Size: 173 hectares
The Omaha Sequence biodiversity focus area is located at Omaha and includes:
- Omaha Taniko Wetlands Scientific Reserve (administered by the Department of Conservation)
- a reserve at the northern end of the Omaha Spit (administered by Auckland Council).
The Omaha Sequence biodiversity focus area includes:
- one of the largest and most important swamp forest remnants in Tāmaki Makaurau / Auckland
- an extensive saltmarsh area in the Whangateau Harbour south of the Omaha causeway which grades into freshwater wetland and stormwater ponds
- sand dunes at the northern end of Omaha Spit including important shorebird and wading bird habitat
- pōhutukawa treeland on the cliffs at the southern end of Omaha Beach.
The intact vegetation sequence from mangrove to saltmarsh (SA1) to mānuka-dominated freshwater wetland (WL12) to swamp forest (WF8) is now rare in Tāmaki Makaurau.
The swamp forest is densely covered in native vegetation and includes a diverse range of native plant species. Mature kahikatea are the dominant tree species. Pukatea, cabbage tree, lancewood and nikau are common along with occasional rimu, taraire and pūriri. Mapere, swamp coprosma and kiekie are common beneath the canopy, along with hangehange growing in drier areas.
There is a fringe of mānuka fen (WL12) along the estuarine edge of the swamp forest.
The swamp forest, mānuka fen and saltmarsh support populations of:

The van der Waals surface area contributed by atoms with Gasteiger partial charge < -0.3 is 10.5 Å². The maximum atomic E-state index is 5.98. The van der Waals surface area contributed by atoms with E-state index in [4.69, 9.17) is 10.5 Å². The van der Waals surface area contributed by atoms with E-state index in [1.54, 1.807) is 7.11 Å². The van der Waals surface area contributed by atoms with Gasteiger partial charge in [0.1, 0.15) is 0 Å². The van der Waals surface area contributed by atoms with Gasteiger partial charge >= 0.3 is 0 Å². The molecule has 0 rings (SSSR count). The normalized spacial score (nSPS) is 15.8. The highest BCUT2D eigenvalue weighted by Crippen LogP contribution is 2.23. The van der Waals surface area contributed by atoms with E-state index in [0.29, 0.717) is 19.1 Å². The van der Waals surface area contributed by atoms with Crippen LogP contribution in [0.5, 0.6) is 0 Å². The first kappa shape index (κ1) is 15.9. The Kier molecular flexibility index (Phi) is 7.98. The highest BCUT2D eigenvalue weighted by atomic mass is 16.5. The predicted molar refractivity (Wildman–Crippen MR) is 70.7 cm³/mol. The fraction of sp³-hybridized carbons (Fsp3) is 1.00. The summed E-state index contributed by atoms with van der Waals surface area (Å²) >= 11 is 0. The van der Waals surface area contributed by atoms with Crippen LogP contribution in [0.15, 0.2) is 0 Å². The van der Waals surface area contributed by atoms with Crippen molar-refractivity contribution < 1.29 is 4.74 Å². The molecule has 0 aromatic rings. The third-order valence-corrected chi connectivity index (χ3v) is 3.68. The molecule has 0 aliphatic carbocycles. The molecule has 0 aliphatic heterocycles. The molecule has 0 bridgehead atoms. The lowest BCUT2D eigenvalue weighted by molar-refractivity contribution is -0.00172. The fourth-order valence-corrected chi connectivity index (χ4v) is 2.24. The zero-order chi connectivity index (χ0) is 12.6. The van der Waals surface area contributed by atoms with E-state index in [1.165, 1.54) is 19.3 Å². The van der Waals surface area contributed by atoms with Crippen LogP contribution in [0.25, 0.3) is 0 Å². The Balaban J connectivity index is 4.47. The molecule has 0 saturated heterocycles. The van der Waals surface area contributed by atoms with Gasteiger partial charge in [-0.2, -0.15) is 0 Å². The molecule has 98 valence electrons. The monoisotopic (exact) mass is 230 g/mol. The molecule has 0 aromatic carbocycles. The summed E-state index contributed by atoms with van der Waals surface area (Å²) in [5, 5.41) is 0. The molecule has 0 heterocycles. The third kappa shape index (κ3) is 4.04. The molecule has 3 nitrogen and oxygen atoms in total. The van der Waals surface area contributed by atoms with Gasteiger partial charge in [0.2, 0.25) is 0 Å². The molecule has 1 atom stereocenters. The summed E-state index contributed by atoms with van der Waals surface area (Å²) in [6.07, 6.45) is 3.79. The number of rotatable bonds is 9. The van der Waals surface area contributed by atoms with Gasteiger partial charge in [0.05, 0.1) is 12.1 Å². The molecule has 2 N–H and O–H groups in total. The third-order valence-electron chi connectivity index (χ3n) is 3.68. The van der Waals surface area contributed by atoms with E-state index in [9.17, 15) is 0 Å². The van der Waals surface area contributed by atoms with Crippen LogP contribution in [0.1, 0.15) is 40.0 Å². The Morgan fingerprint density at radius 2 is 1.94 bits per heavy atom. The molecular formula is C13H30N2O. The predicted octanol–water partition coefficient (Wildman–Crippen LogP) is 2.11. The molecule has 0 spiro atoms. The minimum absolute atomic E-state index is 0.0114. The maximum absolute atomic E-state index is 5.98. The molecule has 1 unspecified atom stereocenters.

- several threatened plants
- mioweka (banded rail)
- mātātā (fernbird).
The intertidal sand flats and sand dunes at the northern end of the spit provide rich feeding grounds and roosting and nesting habitat for a large number of resident and migratory shorebird species. Species found here include:
- tūturiwhatu (New Zealand dotterel)
- tōrea (South Island pied oystercatcher)
- tōrea pango (variable oystercatcher)
- kuaka (bar-tailed godwit)
- ngutuparore (wrybill)
- pohowera (banded dotterel)
- taranui (Caspian tern)
- tara iti (fairy tern).
At the southern end of Omaha, pāteke (brown teal) and other native waterfowl utilise the stormwater ponds and freshwater wetlands.
The Omaha Shorebird Protection Trust work to protect the shorebirds and their habitat at Omaha Spit. A growing proportion of the local community are involved in animal pest management for the benefit of native species throughout Omaha.
Active coastal sand dunes ecosystem
Spinifex, pīngao grassland or sedgeland ecosystem (DN2)
Dunelands occur where erosion and accretion of sand creates mobile dune systems. Due to the extreme conditions only a few highly specialised, drought tolerant plant species have adapted.
Coastal saline ecosystem
Mangrove forest and scrub ecosystem (SA1)
Mangrove forest and scrub is found in tidal estuaries, inlets and where salt water meets fresh at the mouths of rivers and streams. This ecosystem has a range of distinct plant communities that provide habitat for birds and fish.
Warm forest ecosystem
Kahikatea, pukatea forest ecosystem (WF8)
Swamp forests occur on wet soils along the coastal margins in areas that are frost free. A critically endangered ecosystem, it now exists in only a small number of areas in Auckland.